The girls meet Aqua when a storm splashes her into the pool at the club. They befriend her and their adventure is the best thing the two can imagine, considering their life will change dramatically at the same time the Club closes. The book tells of the girls' wide-eyed excitement as they become friends with a mermaid. Aqua never leaves the water. The movie takes Aqua out of the water and gives her legs. Her goal in the movie is to find out if love really does exist. Enter Raymond. In Hoffman's version the girls and Raymond are friends and they introduce him to Aqua because she asks them to before she goes back to the sea. The movie has Aqua falling for Raymond, but the girls have crushes on him, too.

I thought the book was a great short read, but I can see that 8-12 year-old girls would enjoy both the book and the movie. The story about friendship is sweet and magical. I thought the movie added a few fun twists as it included starfish earrings that whispered encouraging and uplifting thoughts ("suck-ups") to the girls and Aqua's changing toenail polish colors. The movie also tied Claire's parents death to Aqua in that Aqua remembers seeing a couple on a boat (very much in love), which leads her on a search for love herself.

The book and movie end with Aqua finding that love exists in the friendship she has found with the girls and Raymond. As I read this book I thought that the girls in my third grade class would really enjoy the read and the fantasy of finding a mermaid. Of course, all the students could relate to having a long-time friend that is about to move. Aquamarine is a story about growing up and the end of certain chapters in our lives.

Saturday, March 14, 2009

Sam and the Tigers

When I checked for titles by Julius Lester and found Sam and the Tigers I had a brief recollection of a story that was read to me as a child. I remembered the story of tigers chasing one another around a tree and a boy with brightly colored clothes having pancakes at the end of the story. I was pleasantly surprised to find that Sam and the Tigers was a re-telling of Helen Bannerman's Little Black Sambo. As a child, and even as an adult (up until about ten years ago), I didn't realize the original was criticized for racial stereotyping. I remembered the book about the boy that lived in a faraway place who got to see tigers every day just like I saw cows and other animals on a farm every day. It seemed magical to me at the time. Just like the original, Sam encounters tigers and trades his beautiful new clothes for his safety. Children will enjoy this picture book, and as an adult I found the re-telling a fun read with beautiful illustrations. I also found the author's notes at the end of the story the best part of the book. I enjoyed the history of both books that included information about the re-telling of the story and re-inventing the illustrations. More stories by Julius Lester include: To Be a Slave, The Long Journey Home: Stories From Black History, This Strange New Feeling, The Tales of Uncle Remus, Say of Tears, A Novel in Dialogue, and John Henry (also illustrated by Jerry Pinkney). Pinkney also illustrated Minty: A Story of Young Harriet Tubman, The Sunday Outing, Back Home, and The Talking Eggs.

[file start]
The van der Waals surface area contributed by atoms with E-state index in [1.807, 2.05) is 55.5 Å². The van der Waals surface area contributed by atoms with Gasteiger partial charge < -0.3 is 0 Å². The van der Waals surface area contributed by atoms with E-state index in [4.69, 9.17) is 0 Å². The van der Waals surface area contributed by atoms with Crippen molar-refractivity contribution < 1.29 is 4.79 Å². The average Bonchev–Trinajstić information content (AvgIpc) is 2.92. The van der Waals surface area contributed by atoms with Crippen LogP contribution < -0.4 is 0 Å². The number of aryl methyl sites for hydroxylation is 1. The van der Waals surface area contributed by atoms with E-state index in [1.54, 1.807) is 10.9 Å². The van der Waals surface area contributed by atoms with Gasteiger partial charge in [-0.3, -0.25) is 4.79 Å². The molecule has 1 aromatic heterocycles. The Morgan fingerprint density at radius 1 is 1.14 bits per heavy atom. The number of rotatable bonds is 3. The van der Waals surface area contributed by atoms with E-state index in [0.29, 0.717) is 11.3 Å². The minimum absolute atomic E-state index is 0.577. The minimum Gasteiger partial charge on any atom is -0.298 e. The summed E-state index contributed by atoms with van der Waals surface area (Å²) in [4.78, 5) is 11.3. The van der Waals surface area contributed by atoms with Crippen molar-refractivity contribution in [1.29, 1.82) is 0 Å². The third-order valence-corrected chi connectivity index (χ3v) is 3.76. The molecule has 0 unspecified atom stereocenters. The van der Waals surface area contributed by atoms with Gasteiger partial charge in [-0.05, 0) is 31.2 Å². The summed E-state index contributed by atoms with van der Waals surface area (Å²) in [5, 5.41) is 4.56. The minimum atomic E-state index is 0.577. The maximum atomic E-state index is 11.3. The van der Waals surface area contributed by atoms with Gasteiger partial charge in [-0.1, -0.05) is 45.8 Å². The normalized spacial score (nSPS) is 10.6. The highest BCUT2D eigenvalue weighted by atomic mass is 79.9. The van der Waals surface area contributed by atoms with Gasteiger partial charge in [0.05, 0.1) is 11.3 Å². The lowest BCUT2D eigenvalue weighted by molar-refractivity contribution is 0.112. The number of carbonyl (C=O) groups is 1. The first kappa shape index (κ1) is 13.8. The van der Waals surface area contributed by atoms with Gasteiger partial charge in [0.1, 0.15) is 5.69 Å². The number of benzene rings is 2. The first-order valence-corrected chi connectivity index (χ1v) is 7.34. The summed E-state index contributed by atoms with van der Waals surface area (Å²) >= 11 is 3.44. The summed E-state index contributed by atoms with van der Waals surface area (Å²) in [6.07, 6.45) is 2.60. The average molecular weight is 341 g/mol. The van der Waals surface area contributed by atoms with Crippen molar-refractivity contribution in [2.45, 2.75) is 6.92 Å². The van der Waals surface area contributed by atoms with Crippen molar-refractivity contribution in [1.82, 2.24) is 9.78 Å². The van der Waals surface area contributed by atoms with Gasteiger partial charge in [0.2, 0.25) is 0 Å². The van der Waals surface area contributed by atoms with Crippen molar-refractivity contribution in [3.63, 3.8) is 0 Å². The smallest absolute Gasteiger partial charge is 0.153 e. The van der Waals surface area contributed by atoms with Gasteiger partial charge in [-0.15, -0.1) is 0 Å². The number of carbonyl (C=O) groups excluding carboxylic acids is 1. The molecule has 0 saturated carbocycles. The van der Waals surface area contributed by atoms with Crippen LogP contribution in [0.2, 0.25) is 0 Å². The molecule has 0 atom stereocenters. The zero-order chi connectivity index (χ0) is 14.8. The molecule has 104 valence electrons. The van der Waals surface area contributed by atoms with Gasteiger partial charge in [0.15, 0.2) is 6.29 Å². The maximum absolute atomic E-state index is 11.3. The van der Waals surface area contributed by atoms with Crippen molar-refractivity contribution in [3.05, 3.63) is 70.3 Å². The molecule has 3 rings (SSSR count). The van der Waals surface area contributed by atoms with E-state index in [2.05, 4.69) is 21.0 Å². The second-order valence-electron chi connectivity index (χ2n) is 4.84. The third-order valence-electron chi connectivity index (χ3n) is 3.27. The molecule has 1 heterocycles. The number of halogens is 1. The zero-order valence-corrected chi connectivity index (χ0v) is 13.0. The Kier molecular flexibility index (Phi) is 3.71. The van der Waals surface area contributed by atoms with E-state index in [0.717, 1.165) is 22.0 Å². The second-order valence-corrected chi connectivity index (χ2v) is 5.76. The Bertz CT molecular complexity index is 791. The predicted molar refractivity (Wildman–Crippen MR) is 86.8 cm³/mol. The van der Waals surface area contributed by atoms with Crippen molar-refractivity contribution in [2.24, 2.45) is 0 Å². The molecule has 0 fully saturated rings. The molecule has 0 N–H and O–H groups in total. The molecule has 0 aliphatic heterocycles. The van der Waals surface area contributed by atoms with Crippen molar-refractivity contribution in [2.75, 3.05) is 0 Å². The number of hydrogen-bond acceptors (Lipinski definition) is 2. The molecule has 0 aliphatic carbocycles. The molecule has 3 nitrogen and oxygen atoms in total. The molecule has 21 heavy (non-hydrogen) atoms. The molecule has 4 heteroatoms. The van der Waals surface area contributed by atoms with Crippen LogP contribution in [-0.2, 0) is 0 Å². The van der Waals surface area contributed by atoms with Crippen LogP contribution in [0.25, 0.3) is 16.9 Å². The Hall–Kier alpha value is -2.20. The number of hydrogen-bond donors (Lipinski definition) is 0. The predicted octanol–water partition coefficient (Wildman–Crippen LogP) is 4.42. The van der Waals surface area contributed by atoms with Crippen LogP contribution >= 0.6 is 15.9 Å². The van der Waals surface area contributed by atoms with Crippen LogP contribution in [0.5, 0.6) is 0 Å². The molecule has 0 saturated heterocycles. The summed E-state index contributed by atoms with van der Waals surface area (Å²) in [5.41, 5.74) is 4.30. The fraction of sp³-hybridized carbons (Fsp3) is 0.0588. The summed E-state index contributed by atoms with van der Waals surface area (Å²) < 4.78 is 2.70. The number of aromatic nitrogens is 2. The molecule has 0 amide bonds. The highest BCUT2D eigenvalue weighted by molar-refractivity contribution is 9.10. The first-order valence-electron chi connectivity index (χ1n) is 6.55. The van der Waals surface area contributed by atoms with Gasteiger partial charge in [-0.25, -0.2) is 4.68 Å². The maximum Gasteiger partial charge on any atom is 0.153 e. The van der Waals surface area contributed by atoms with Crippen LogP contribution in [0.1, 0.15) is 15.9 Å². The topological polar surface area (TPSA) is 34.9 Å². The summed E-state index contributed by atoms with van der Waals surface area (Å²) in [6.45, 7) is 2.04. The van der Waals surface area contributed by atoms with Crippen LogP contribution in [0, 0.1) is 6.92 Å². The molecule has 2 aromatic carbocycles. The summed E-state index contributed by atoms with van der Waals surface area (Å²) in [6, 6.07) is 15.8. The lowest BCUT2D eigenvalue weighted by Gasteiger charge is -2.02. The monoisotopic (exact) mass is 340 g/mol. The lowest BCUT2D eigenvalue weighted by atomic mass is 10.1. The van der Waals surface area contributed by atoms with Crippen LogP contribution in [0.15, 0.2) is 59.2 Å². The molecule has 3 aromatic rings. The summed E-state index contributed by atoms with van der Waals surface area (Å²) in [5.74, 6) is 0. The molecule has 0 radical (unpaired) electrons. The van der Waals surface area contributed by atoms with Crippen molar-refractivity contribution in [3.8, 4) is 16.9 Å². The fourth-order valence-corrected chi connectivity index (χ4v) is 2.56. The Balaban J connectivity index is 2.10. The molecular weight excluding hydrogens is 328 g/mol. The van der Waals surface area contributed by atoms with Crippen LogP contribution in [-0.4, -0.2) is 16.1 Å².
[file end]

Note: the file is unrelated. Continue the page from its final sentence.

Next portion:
Feathers, written by Jacqueline Woodson, tells the story of Frannie and her life in the early 1970's. This book touches so many themes that it would be a wonderful addition to every school library media center collection. Frannie's story has a multitude of characters from Trevor, the class bully, and Samantha her church-going friend, to Jesus Boy, the new white kid in an all black school, and her deaf brother Sean. Also, Frannie's mother is pregnant and the rest of her family worries about this pregnancy as they remember previous miscarriages. All the characters in the book share a common thread in that they have the thing with feathers - hope, and the desire to move forward. The book also addresses the end of segregation, but the characters note the continued separation and refer to the "white side of the highway." I really enjoyed this book. It reminded me of growing up in the 60s and 70s with bell-bottoms, Casper the Friendly Ghost, and The Jackson 5. I would have been ten at the time and Frannie's life in the city was quite different compared to my life in the country. I also liked the fact that Woodson included a teacher, Ms. Johnson, that influenced Frannie and brought out the writer in this young character.